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Retroactive Jealousy - when your partner's past becomes a source of torment

Retroactive Jealousy is the jealousy of the past, that is, a series of uncertainties related to the partner's previous love affairs. It is also known as Rebecca syndrome, inspired by Alfred Hitchcock's film, Rebecca, the First Wife, and it manifests by a disproportionate jealousy for the partner’s romantic past. Retroactive Jealousy often becomes cause of conflict, hindering the grounds for harmony within the couple.


It is really disheartening to know that you love your partner/partner in your heart ,but at the same time find yourself struggling with obsessive thoughts full of negativity and sadness.

Feelings of anxiety and anger tend to emerge very quickly, and alternate with states of sadness and depression.


What are the symptoms of retroactive jealousy?

  • A constant state of anxiety, often associated with resentment, anger and discomfort;

  • An extreme need for control

  • An altered perception of the partner's past: often, one has the impression that their previous relationships were better than the current one.

  • Tendency to constantly compare oneself with a partner's ex;

  • Tendency to be obsessed with the sentimental past of the person next to you, being haunted by images of them being intimate and romantic with previous partners;

  • A sometimes morbid curiosity: the jealous individual cannot help but constantly ask questions about exes and go in search of more and more information on social networks;

  • Finding constant excuses to argue and test the feeling of love that the other says they have for us;

  • Living in the constant fear of being left to get back together with the ex;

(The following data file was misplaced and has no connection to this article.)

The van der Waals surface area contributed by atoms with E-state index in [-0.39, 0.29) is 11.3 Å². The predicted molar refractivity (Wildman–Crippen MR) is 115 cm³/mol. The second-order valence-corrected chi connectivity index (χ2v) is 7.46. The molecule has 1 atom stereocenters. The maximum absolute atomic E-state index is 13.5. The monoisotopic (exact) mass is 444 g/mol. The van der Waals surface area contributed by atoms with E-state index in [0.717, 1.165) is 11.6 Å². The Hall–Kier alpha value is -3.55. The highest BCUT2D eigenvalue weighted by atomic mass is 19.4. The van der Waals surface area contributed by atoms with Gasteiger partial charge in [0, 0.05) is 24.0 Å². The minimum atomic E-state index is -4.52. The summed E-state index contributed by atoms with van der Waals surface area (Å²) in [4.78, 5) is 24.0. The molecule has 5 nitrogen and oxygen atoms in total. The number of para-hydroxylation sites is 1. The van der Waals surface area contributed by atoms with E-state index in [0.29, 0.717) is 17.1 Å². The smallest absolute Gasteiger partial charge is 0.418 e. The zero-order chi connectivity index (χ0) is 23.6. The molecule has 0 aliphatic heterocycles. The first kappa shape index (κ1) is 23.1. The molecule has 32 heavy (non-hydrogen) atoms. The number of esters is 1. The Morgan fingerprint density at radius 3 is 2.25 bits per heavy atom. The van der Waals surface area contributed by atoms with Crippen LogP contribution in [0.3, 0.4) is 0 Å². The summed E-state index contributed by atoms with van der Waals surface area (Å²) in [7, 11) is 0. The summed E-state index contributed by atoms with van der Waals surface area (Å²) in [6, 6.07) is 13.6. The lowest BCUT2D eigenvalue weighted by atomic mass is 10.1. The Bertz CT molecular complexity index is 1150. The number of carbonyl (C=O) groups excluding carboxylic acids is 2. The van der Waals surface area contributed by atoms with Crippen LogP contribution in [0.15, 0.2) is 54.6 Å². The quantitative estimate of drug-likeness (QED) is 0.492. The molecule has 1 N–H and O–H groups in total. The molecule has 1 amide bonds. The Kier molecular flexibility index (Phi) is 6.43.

• Formulating paranoid thoughts and harbouring insistent suspicions about a partner's fidelity, even in the absence of evidence;

  • Possessiveness;

  • Masochistic tendencies: despite the distress that any further information brings to the person suffering from jealousy, he or she cannot help but ask and know, thus triggering a rather painful vicious circle;

Retroactive jealousy is a very powerful threat to the relationship. But is there anything that can be done to limit or manage it?


1. Increase awareness of what you experience


Many times you are so overwhelmed by the flow of events that you cannot understand what is really happening to you: this could also happen in the case of retroactive jealousy.

You may feel in the grip of intrusive thoughts and the sense of not being in control over what happens: take matters into your own hands. Think about what you are experiencing, name the feelings you have and think about the images that come to mind. It may be helpful to write down what is happening, to 'let out' the anger and become aware of it.


2. Stay in the present

“We don't see things as they are but as we are”

Anais Nin


A useful strategy to deal with such jealousy is to rationalise feelings and thoughts: one way to do this is to think back to your past rather than your partner’s.

Look back over everything you have been through, your experiences, both good and bad, think about the times when you felt loved or have loved.

Also, reflect on what you were like in your past relationships. If it doesn't take anything away from how you feel in your current relationship, why shouldn't it be the same for your partner?



3. acknowledge the problem by admitting it, first of all to yourself


Wanting to get rid of past jealousy without admitting to feeling it is to start out already defeated.

Admitting the problem is the first step to face it. However, If the feelings of retroactive jealousy feel too overwhelming, psychotherapy - individual or joint- can help.

An individual path will be useful to learn how to manage your emotions, thoughts and impulses in order to modify your vision of the past, and live in the present.

In many , those who suffer from retroactive jealousy have a need for control in a broader sense, so it will be important to learn to let go.


Another important point to work on is the fear of abandonment and betrayal: it will be necessary to learn to keep well in mind that if our partner has ended the relationship with their ex, there must have been problems and imperfections, and that he has now chosen to stay with us, to build a life project together.


4. try to decrease as much as possible controlling behaviours


“In jealousy there is more self-love than love;

in possessiveness, more selfishness than passion”

(R. Gervaso)


Stop investigating the past by looking for information on social networks, or asking family and friends about previous relationships. These are self-destructive behaviours: don't nag your partner with questions, but above all, don't compete with your ex. After all, if it is over with this person, there must be a reason, right?




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